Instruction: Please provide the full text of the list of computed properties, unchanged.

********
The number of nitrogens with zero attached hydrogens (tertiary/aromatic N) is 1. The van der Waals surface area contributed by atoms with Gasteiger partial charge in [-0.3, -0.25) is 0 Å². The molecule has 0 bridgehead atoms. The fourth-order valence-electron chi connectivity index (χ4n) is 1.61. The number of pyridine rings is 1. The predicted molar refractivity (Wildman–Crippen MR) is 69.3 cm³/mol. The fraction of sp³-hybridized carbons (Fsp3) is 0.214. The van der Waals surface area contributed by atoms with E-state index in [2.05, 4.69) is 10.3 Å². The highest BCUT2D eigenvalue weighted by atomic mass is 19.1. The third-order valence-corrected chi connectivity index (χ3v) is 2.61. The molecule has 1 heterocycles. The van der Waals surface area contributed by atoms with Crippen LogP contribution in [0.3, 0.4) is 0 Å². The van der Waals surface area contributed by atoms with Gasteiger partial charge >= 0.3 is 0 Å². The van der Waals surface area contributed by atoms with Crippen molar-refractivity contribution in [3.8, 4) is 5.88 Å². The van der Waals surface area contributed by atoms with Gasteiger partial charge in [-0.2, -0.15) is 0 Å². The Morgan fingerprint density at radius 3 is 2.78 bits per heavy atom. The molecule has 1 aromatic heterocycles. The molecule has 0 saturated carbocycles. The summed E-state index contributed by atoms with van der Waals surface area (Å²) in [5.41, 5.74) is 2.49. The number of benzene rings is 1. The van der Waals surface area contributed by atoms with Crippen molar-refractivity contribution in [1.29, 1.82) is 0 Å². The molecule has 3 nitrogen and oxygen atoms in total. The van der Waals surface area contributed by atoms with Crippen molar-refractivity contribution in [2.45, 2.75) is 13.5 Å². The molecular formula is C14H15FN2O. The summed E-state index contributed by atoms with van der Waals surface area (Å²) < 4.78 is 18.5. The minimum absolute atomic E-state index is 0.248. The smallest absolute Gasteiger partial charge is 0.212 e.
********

The number of nitrogens with zero attached hydrogens (tertiary/aromatic N) is 1. The van der Waals surface area contributed by atoms with Gasteiger partial charge in [-0.3, -0.25) is 0 Å². The molecule has 0 bridgehead atoms. The fourth-order valence-electron chi connectivity index (χ4n) is 1.61. The number of pyridine rings is 1. The predicted molar refractivity (Wildman–Crippen MR) is 69.3 cm³/mol. The fraction of sp³-hybridized carbons (Fsp3) is 0.214. The van der Waals surface area contributed by atoms with E-state index in [2.05, 4.69) is 10.3 Å². The highest BCUT2D eigenvalue weighted by atomic mass is 19.1. The third-order valence-corrected chi connectivity index (χ3v) is 2.61. The molecule has 1 heterocycles. The van der Waals surface area contributed by atoms with Crippen LogP contribution in [0.3, 0.4) is 0 Å². The van der Waals surface area contributed by atoms with Gasteiger partial charge >= 0.3 is 0 Å². The van der Waals surface area contributed by atoms with Crippen molar-refractivity contribution in [3.8, 4) is 5.88 Å². The van der Waals surface area contributed by atoms with Gasteiger partial charge in [-0.2, -0.15) is 0 Å². The Morgan fingerprint density at radius 3 is 2.78 bits per heavy atom. The molecule has 1 aromatic heterocycles. The molecule has 0 saturated carbocycles. The summed E-state index contributed by atoms with van der Waals surface area (Å²) in [5.41, 5.74) is 2.49. The number of benzene rings is 1. The van der Waals surface area contributed by atoms with Crippen molar-refractivity contribution in [1.29, 1.82) is 0 Å². The molecule has 3 nitrogen and oxygen atoms in total. The van der Waals surface area contributed by atoms with Crippen molar-refractivity contribution in [2.45, 2.75) is 13.5 Å². The molecular formula is C14H15FN2O. The summed E-state index contributed by atoms with van der Waals surface area (Å²) < 4.78 is 18.5. The minimum absolute atomic E-state index is 0.248. The smallest absolute Gasteiger partial charge is 0.212 e.